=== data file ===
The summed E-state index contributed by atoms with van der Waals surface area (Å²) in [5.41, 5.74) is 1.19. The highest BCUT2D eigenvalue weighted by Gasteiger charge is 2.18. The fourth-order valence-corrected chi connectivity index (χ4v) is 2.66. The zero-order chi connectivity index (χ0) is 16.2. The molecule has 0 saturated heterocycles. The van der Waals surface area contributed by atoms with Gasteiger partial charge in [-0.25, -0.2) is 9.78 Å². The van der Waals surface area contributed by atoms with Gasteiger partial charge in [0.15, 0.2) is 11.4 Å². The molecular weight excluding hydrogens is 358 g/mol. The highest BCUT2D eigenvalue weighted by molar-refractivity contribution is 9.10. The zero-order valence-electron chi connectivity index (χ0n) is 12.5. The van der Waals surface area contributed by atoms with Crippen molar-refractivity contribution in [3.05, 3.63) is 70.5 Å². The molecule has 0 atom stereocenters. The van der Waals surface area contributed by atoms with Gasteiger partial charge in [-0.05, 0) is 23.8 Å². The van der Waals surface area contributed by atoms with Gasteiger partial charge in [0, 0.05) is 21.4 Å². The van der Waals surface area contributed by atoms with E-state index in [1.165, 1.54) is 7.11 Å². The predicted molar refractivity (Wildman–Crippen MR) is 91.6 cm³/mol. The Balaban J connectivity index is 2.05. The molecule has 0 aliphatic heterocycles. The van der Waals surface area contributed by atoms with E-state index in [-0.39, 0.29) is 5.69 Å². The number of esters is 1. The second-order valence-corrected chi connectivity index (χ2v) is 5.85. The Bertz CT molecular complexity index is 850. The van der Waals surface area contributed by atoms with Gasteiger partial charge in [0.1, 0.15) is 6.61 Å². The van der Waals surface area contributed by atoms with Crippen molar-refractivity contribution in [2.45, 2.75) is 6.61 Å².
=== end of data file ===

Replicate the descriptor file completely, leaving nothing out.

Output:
The summed E-state index contributed by atoms with van der Waals surface area (Å²) in [5.41, 5.74) is 1.19. The highest BCUT2D eigenvalue weighted by Gasteiger charge is 2.18. The fourth-order valence-corrected chi connectivity index (χ4v) is 2.66. The zero-order chi connectivity index (χ0) is 16.2. The molecule has 0 saturated heterocycles. The van der Waals surface area contributed by atoms with Gasteiger partial charge in [-0.25, -0.2) is 9.78 Å². The van der Waals surface area contributed by atoms with Gasteiger partial charge in [0.15, 0.2) is 11.4 Å². The molecular weight excluding hydrogens is 358 g/mol. The highest BCUT2D eigenvalue weighted by molar-refractivity contribution is 9.10. The zero-order valence-electron chi connectivity index (χ0n) is 12.5. The van der Waals surface area contributed by atoms with Crippen molar-refractivity contribution in [3.05, 3.63) is 70.5 Å². The molecule has 0 atom stereocenters. The van der Waals surface area contributed by atoms with Gasteiger partial charge in [-0.05, 0) is 23.8 Å². The van der Waals surface area contributed by atoms with Gasteiger partial charge in [0, 0.05) is 21.4 Å². The van der Waals surface area contributed by atoms with E-state index in [1.165, 1.54) is 7.11 Å². The predicted molar refractivity (Wildman–Crippen MR) is 91.6 cm³/mol. The Balaban J connectivity index is 2.05. The molecule has 0 aliphatic heterocycles. The van der Waals surface area contributed by atoms with E-state index in [-0.39, 0.29) is 5.69 Å². The number of esters is 1. The second-order valence-corrected chi connectivity index (χ2v) is 5.85. The Bertz CT molecular complexity index is 850. The van der Waals surface area contributed by atoms with Gasteiger partial charge in [0.1, 0.15) is 6.61 Å². The van der Waals surface area contributed by atoms with Crippen molar-refractivity contribution in [2.45, 2.75) is 6.61 Å².